It's not a term of art that I am familiar with in the context of a pizza sauce, but I would say that it is a thin sauce, or possibly one with too much water that you can get puddling in the middle of the pizza.
A thin pizza sauce is sometimes intentional, as I discovered some time ago when I was reading about a pizza sauce used by a professional pizza operator on NY style pizzas. Note, for example, the reference to the thin sauce, and the reasons behind it, in the following:
Remember when it comes to sauce and dry spices... less spice is better. Many people have tried to duplicate NY Style pizza sauce.. they even dumpster dive for secrets and there are non. They always over-spice their sauce. Take 2 cups of Full Red pizza sauce and add a cup of water to it (maybe a bit more). This is a thin sauce for the same reason the dough is a moist dough.. the high heat will boil the water out of the sauce.. too thick of a sauce and you will have tomato paste under your toppings and it will be sickeningly pasty on the edges. Add 1/2 tsp of oregano, 1/2 tsp of basil, 1/4 tsp ground black pepper and 1/4 tsp of crushed red pepper, 1/2 tsp salt, maybe 1/2 tsp of sugar if you think it has too much of an acid bite to it and finally 1 tbs of the fresh grated romano cheese. Stir and let set an hour or better yet overnight.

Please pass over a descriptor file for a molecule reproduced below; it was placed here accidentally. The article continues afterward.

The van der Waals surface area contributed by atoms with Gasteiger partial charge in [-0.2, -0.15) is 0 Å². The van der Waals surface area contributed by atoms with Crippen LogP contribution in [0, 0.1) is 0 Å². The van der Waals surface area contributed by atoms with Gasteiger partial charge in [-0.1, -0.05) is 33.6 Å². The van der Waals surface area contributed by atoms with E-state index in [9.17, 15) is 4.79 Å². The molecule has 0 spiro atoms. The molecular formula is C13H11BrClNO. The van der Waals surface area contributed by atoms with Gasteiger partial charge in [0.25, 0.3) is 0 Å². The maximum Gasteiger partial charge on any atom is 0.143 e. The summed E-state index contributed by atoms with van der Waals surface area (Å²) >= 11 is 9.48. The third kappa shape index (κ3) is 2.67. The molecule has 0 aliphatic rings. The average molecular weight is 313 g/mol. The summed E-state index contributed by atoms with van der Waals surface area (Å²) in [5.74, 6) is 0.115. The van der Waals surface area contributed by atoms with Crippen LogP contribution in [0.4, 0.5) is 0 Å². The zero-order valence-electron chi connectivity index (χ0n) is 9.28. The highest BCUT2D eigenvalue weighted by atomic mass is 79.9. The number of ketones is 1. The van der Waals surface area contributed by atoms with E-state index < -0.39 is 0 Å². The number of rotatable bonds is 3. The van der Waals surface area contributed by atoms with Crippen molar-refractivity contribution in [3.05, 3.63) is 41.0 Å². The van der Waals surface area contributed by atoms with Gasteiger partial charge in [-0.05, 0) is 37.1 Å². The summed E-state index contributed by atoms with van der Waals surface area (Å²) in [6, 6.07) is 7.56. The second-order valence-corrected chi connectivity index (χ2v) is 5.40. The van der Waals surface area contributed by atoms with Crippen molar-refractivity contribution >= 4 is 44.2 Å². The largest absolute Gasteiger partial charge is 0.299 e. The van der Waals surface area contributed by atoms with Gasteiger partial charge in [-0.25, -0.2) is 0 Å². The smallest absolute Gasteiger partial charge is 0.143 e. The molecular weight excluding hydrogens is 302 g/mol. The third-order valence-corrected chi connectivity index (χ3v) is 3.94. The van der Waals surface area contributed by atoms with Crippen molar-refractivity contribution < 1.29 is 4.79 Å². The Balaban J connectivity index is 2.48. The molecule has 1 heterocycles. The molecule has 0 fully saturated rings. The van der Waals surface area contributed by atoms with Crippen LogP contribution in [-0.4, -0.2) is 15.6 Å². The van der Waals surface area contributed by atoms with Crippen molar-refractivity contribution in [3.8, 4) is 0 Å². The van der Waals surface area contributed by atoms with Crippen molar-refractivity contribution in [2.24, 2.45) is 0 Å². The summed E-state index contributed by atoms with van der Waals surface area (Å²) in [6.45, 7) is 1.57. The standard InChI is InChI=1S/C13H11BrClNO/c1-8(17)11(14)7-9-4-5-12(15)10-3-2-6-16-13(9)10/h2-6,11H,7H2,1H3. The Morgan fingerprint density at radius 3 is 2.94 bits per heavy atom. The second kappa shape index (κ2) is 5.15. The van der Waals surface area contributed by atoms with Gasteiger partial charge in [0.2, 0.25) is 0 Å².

Some operators go in the opposite direction and use thick sauces, especially if they do a lot of pre-saucing of their skins in advance of actual orders. A thick sauce is also often used for take-and-bake pizzas, where, as in the previous example, you don't want the sauce to migrate down into the dough because it sits around too long before being baked.
BTW, a common test to tell whether a pizza sauce is too thin (or "wet") is to put a few tablespoons on a plate and let it set for about 15 minutes. If too much water separates from the solids, that would usually not be considered a quality pizza sauce.